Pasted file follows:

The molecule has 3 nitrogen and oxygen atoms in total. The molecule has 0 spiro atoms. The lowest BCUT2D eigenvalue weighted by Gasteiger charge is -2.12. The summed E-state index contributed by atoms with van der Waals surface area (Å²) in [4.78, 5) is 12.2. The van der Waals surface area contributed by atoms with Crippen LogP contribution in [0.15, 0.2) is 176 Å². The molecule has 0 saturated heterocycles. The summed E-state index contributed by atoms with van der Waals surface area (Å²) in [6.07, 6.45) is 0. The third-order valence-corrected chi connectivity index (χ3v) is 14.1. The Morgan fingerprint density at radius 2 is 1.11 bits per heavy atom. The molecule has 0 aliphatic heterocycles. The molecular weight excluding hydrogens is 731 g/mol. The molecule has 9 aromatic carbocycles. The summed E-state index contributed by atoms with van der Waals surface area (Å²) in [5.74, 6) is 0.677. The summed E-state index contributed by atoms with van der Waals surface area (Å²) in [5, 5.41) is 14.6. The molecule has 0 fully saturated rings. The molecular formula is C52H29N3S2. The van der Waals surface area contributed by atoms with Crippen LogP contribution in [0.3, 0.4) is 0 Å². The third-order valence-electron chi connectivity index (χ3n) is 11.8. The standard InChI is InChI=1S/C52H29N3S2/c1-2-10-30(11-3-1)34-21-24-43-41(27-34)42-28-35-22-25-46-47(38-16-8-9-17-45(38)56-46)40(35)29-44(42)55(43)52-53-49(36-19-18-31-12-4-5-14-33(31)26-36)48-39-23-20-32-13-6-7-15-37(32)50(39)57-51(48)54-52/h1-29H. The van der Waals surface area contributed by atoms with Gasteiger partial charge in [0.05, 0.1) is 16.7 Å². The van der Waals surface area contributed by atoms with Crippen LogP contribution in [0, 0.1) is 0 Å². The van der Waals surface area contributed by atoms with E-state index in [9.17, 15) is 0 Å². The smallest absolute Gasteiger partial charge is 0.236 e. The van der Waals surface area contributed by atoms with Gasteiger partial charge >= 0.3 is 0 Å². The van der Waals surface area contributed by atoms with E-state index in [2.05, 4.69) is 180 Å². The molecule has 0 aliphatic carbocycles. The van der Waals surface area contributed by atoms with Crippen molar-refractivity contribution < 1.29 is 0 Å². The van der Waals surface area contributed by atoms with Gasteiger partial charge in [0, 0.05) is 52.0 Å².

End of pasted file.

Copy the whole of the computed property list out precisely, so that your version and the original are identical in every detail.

The molecule has 3 nitrogen and oxygen atoms in total. The molecule has 0 spiro atoms. The lowest BCUT2D eigenvalue weighted by Gasteiger charge is -2.12. The summed E-state index contributed by atoms with van der Waals surface area (Å²) in [4.78, 5) is 12.2. The van der Waals surface area contributed by atoms with Crippen LogP contribution in [0.15, 0.2) is 176 Å². The molecule has 0 saturated heterocycles. The summed E-state index contributed by atoms with van der Waals surface area (Å²) in [6.07, 6.45) is 0. The third-order valence-corrected chi connectivity index (χ3v) is 14.1. The Morgan fingerprint density at radius 2 is 1.11 bits per heavy atom. The molecule has 0 aliphatic heterocycles. The molecular weight excluding hydrogens is 731 g/mol. The molecule has 9 aromatic carbocycles. The summed E-state index contributed by atoms with van der Waals surface area (Å²) in [5.74, 6) is 0.677. The summed E-state index contributed by atoms with van der Waals surface area (Å²) in [5, 5.41) is 14.6. The molecule has 0 fully saturated rings. The molecular formula is C52H29N3S2. The van der Waals surface area contributed by atoms with Crippen LogP contribution in [0.3, 0.4) is 0 Å². The third-order valence-electron chi connectivity index (χ3n) is 11.8. The standard InChI is InChI=1S/C52H29N3S2/c1-2-10-30(11-3-1)34-21-24-43-41(27-34)42-28-35-22-25-46-47(38-16-8-9-17-45(38)56-46)40(35)29-44(42)55(43)52-53-49(36-19-18-31-12-4-5-14-33(31)26-36)48-39-23-20-32-13-6-7-15-37(32)50(39)57-51(48)54-52/h1-29H. The van der Waals surface area contributed by atoms with Gasteiger partial charge in [0.05, 0.1) is 16.7 Å². The van der Waals surface area contributed by atoms with Crippen LogP contribution in [0, 0.1) is 0 Å². The van der Waals surface area contributed by atoms with E-state index in [9.17, 15) is 0 Å². The smallest absolute Gasteiger partial charge is 0.236 e. The van der Waals surface area contributed by atoms with Gasteiger partial charge >= 0.3 is 0 Å². The van der Waals surface area contributed by atoms with E-state index in [2.05, 4.69) is 180 Å². The molecule has 0 aliphatic carbocycles. The van der Waals surface area contributed by atoms with Crippen molar-refractivity contribution < 1.29 is 0 Å². The van der Waals surface area contributed by atoms with Gasteiger partial charge in [0, 0.05) is 52.0 Å².